Eggs are high in minerals; an outstanding source of an absorbable form of iron, calcium, phosphorus and trace minerals.
Severe burn patients are fed huge quantities of whole eggs and egg concentrates as a source of protein to rebuild large areas of lost skin.
Free range eggs contain a better fatty acid profile (omega3-omega 6 ratio is almost equal which is ideal) compared to total grain fed chickens where the omega 6 can be as much as 19 times greater than the unsaturated omega 3.

All the information on eggs I have obtained from  “Nourishing Traditions – The Cookbook that Challenges Politically Correct Nutrition and the Diet Dictocrats” written by authors Sally Fallon and Mary G Enig.    Sally has a background in nutrition with training in French and Mediterranean cooking.   Mary has a PhD and is an expert of international renown in the field of lipid chemistry.   She has headed a number of studies on the content and effects of trans fatty acids in America and has successfully challenged government assertions that dietary animal fat causes cancer and heart disease.   Sally’s message is to trust what our grandmothers used to cook and to question low fat diets and polyunsaturated oils.   I am keen to know more about the science of food and I will be using this as one of my key references – so if you question what I have written about eggs or want to know more this book is a good start.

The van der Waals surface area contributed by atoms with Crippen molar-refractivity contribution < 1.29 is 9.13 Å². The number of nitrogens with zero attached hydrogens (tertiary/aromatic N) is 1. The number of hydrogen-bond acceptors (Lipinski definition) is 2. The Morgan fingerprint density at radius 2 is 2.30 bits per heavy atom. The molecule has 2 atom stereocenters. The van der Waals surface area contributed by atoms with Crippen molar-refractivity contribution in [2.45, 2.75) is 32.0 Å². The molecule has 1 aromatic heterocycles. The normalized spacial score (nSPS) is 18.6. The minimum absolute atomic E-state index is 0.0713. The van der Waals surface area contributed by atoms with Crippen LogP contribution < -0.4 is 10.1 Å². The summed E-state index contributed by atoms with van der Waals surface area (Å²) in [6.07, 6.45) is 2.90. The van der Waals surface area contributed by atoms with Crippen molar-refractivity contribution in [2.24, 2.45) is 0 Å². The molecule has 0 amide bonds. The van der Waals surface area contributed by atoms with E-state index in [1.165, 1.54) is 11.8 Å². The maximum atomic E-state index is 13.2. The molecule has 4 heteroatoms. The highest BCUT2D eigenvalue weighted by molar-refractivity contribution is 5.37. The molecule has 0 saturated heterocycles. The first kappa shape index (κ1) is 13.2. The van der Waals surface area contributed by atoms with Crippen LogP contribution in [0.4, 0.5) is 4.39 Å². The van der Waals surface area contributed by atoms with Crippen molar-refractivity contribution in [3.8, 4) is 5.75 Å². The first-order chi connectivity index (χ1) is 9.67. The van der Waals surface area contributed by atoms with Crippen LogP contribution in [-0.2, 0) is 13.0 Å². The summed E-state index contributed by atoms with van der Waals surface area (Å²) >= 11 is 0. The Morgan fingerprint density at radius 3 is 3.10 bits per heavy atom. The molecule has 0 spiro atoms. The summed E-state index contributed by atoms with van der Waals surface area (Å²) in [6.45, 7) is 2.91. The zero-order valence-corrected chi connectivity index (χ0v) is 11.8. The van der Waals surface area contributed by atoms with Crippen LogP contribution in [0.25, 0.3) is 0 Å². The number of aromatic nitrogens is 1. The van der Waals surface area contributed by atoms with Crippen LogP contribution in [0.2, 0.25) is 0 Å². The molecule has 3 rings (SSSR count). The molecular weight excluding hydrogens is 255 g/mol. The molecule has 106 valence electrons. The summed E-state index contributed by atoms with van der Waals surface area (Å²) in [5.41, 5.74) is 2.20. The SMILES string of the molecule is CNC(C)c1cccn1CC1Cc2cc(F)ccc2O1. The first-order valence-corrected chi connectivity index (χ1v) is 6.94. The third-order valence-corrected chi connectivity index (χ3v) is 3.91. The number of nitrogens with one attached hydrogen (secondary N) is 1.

Eggs are a Brain Food

Eggs are an excellent source of long chain fatty acids, that play a vital role in the development of the nervous system of infants and the maintenance of mental acuity for adults.   From Nourishing Traditions by Sally Fallon and Mary G. Enig.

Beau eating his Soggy Soldiers

 That childhood favourite Soggy Soldiers is a fun way of getting kids to eat eggs and I fed my children eggs this way because I was taught by my Mum that eggs are a good infant food.   

Now my grandson Beau loves his Soggy Soldiers….buttered toast slices in finger length strips ready to dip into a softly boiled egg in an egg cup.  

Not many mum’s will know about long chain fatty acids.   Thankfully the knowledge that eggs are a valuable brain food has been passed down from our ancestors – and science is proving this wisdom.

A selection of Kerry’s eggs

The Dominican nuns knew eggs were a brain food.   When sitting school certificate at boarding school we were given a boiled egg and toast for breakfast.   I loved eggs so this was a treat for me.   Ironically my sister Kerry hated eating eggs and here she is now producing some of the best eggs around.  It’s the hens she loves and I am the lucky one who gets the high value free range eggs. 

Now that’s a Chook House!

Kerry’s newly renovated hen house with a veranda so that the nest boxes remain dry and makes collecting eggs a real pleasure.   She was inspired by Pamela Brown (who wallpapered the outside of her house as part of her Master of Arts project) to use wallpapers to decorate the nesting boxes.  She is waiting to see what pattern the hens prefer.
Pamela now runs a gallery out of the Lees Street house and you can follow her on

One thought on “The Incredible Edible Egg and Sorrel Tart

  1. Thanks Jeannie a great post. We have some baby chickens hatching today but looking at these pictures I am thinking their abode might be a little plain! I've liked Pamela's Facebook page now.